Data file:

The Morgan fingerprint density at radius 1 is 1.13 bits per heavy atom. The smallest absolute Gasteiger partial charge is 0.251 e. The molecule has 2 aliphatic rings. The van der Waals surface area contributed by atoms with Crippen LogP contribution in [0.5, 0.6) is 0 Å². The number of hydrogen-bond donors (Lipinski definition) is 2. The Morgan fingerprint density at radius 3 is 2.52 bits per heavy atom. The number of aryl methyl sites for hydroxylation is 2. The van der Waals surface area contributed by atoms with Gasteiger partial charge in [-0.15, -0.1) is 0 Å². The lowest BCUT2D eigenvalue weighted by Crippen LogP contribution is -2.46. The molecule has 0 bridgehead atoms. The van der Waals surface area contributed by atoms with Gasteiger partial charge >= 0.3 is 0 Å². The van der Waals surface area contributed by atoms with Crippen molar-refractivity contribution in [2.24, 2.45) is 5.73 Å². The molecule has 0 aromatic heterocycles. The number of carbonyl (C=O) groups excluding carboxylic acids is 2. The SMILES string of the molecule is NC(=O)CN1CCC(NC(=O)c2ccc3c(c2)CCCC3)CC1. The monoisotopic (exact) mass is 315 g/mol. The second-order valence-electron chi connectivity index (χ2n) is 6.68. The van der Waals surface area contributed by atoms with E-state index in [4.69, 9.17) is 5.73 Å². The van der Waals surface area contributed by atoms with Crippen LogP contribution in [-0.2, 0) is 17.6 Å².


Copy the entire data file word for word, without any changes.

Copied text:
The Morgan fingerprint density at radius 1 is 1.13 bits per heavy atom. The smallest absolute Gasteiger partial charge is 0.251 e. The molecule has 2 aliphatic rings. The van der Waals surface area contributed by atoms with Crippen LogP contribution in [0.5, 0.6) is 0 Å². The number of hydrogen-bond donors (Lipinski definition) is 2. The Morgan fingerprint density at radius 3 is 2.52 bits per heavy atom. The number of aryl methyl sites for hydroxylation is 2. The van der Waals surface area contributed by atoms with Gasteiger partial charge in [-0.15, -0.1) is 0 Å². The lowest BCUT2D eigenvalue weighted by Crippen LogP contribution is -2.46. The molecule has 0 bridgehead atoms. The van der Waals surface area contributed by atoms with Gasteiger partial charge >= 0.3 is 0 Å². The van der Waals surface area contributed by atoms with Crippen molar-refractivity contribution in [2.24, 2.45) is 5.73 Å². The molecule has 0 aromatic heterocycles. The number of carbonyl (C=O) groups excluding carboxylic acids is 2. The SMILES string of the molecule is NC(=O)CN1CCC(NC(=O)c2ccc3c(c2)CCCC3)CC1. The monoisotopic (exact) mass is 315 g/mol. The second-order valence-electron chi connectivity index (χ2n) is 6.68. The van der Waals surface area contributed by atoms with E-state index in [4.69, 9.17) is 5.73 Å². The van der Waals surface area contributed by atoms with Crippen LogP contribution in [-0.2, 0) is 17.6 Å².